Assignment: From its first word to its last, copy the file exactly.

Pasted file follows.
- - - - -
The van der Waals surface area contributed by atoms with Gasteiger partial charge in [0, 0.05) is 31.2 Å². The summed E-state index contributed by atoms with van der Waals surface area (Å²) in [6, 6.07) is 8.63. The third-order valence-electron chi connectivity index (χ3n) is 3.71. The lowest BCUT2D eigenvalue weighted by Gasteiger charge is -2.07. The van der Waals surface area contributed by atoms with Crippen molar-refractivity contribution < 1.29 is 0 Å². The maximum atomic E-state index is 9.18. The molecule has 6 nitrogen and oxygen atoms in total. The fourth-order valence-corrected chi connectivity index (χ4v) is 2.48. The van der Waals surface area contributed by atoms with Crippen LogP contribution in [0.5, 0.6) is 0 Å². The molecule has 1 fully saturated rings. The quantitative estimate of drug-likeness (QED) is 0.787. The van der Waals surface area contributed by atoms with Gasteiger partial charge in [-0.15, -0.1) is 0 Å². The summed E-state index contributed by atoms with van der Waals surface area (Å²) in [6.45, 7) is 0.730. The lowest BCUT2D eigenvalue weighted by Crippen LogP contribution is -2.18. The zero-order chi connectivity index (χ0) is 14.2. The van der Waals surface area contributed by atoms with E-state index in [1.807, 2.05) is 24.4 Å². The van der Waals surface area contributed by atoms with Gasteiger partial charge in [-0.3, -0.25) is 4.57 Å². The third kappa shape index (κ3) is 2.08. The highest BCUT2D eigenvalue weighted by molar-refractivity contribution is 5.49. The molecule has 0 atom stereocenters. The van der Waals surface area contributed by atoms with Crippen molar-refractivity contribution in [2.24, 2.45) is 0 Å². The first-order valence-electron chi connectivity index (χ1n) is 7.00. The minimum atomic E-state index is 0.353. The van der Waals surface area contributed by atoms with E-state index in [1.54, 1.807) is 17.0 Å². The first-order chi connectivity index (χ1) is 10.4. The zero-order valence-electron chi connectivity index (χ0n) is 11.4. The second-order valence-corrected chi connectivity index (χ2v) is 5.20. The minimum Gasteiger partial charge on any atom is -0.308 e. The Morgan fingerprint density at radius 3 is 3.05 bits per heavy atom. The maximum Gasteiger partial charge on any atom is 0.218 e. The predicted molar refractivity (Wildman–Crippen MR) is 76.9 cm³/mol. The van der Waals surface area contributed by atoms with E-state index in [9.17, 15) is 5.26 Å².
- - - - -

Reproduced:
The van der Waals surface area contributed by atoms with Gasteiger partial charge in [0, 0.05) is 31.2 Å². The summed E-state index contributed by atoms with van der Waals surface area (Å²) in [6, 6.07) is 8.63. The third-order valence-electron chi connectivity index (χ3n) is 3.71. The lowest BCUT2D eigenvalue weighted by Gasteiger charge is -2.07. The van der Waals surface area contributed by atoms with Crippen molar-refractivity contribution < 1.29 is 0 Å². The maximum atomic E-state index is 9.18. The molecule has 6 nitrogen and oxygen atoms in total. The fourth-order valence-corrected chi connectivity index (χ4v) is 2.48. The van der Waals surface area contributed by atoms with Crippen LogP contribution in [0.5, 0.6) is 0 Å². The molecule has 1 fully saturated rings. The quantitative estimate of drug-likeness (QED) is 0.787. The van der Waals surface area contributed by atoms with Gasteiger partial charge in [-0.15, -0.1) is 0 Å². The summed E-state index contributed by atoms with van der Waals surface area (Å²) in [6.45, 7) is 0.730. The lowest BCUT2D eigenvalue weighted by Crippen LogP contribution is -2.18. The zero-order chi connectivity index (χ0) is 14.2. The van der Waals surface area contributed by atoms with E-state index in [1.807, 2.05) is 24.4 Å². The van der Waals surface area contributed by atoms with Gasteiger partial charge in [-0.3, -0.25) is 4.57 Å². The third kappa shape index (κ3) is 2.08. The highest BCUT2D eigenvalue weighted by molar-refractivity contribution is 5.49. The molecule has 0 atom stereocenters. The van der Waals surface area contributed by atoms with Crippen molar-refractivity contribution in [2.24, 2.45) is 0 Å². The first-order valence-electron chi connectivity index (χ1n) is 7.00. The minimum atomic E-state index is 0.353. The van der Waals surface area contributed by atoms with E-state index in [1.54, 1.807) is 17.0 Å². The first-order chi connectivity index (χ1) is 10.4. The zero-order valence-electron chi connectivity index (χ0n) is 11.4. The second-order valence-corrected chi connectivity index (χ2v) is 5.20. The minimum Gasteiger partial charge on any atom is -0.308 e. The Morgan fingerprint density at radius 3 is 3.05 bits per heavy atom. The maximum Gasteiger partial charge on any atom is 0.218 e. The predicted molar refractivity (Wildman–Crippen MR) is 76.9 cm³/mol. The van der Waals surface area contributed by atoms with E-state index in [9.17, 15) is 5.26 Å².